While the whereabouts of the plane remain unknown, passengers' relatives and the Chinese public are very worried, he said.

China also urged Malaysia to give information on the search in the Strait of Malacca and the Andaman Sea in a timely manner, he added.

And he said China appreciates India's participation in the search in the Andaman Sea.

Rumors have been spread from multiple sources since search and rescue operations by multiple nations have failed to find the trace of the plane as yet.

Guo Shaochun, who heads China's joint working group in charge of the missing Malaysia Airlines flight incident, called for rationality over the issue of the missing jetliner on Friday.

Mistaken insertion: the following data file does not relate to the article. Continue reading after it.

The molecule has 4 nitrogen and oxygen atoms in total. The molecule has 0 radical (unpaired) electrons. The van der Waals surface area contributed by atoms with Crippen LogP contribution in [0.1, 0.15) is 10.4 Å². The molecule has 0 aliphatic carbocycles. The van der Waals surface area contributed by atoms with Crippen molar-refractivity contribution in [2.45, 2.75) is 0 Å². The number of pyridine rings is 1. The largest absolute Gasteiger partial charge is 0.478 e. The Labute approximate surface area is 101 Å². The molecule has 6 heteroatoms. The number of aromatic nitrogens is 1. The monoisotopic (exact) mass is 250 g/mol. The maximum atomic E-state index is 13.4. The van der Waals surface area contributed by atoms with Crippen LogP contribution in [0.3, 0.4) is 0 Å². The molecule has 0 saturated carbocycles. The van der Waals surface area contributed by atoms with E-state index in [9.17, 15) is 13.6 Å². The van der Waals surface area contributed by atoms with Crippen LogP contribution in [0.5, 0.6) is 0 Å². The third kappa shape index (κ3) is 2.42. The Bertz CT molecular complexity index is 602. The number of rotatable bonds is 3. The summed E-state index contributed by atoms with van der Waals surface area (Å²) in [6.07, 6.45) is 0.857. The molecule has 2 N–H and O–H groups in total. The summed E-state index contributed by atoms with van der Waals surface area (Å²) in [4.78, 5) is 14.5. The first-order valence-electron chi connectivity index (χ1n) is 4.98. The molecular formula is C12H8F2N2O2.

Guo told the media in Kuala Lumpur that they had noticed there were some reports and speculations that the missing flight MH370 had been hijacked or under terrorist attack. "Before the investigation result is given out by professional agencies of related countries, we will not comment on this," said Guo, who is the deputy head of the Department of Consular Affairs with the Chinese Foreign Ministry.

Guo meanwhile urged people to be rational and not believe in or spread rumors which may affect or disturb related investigations. "Whenever there is any progress, we will release it in time," he said.


More than 80 ships and planes from 13 countries are now combing the waters on both sides of the Malaysian peninsula to locate the missing plane.

Malaysia on Friday confirmed that search areas for missing flight have been widened to cover the Indian Ocean.

"Our priority remains finding the plane," said Malaysian acting Transport Minister Hishammuddin Hussein at a press conference.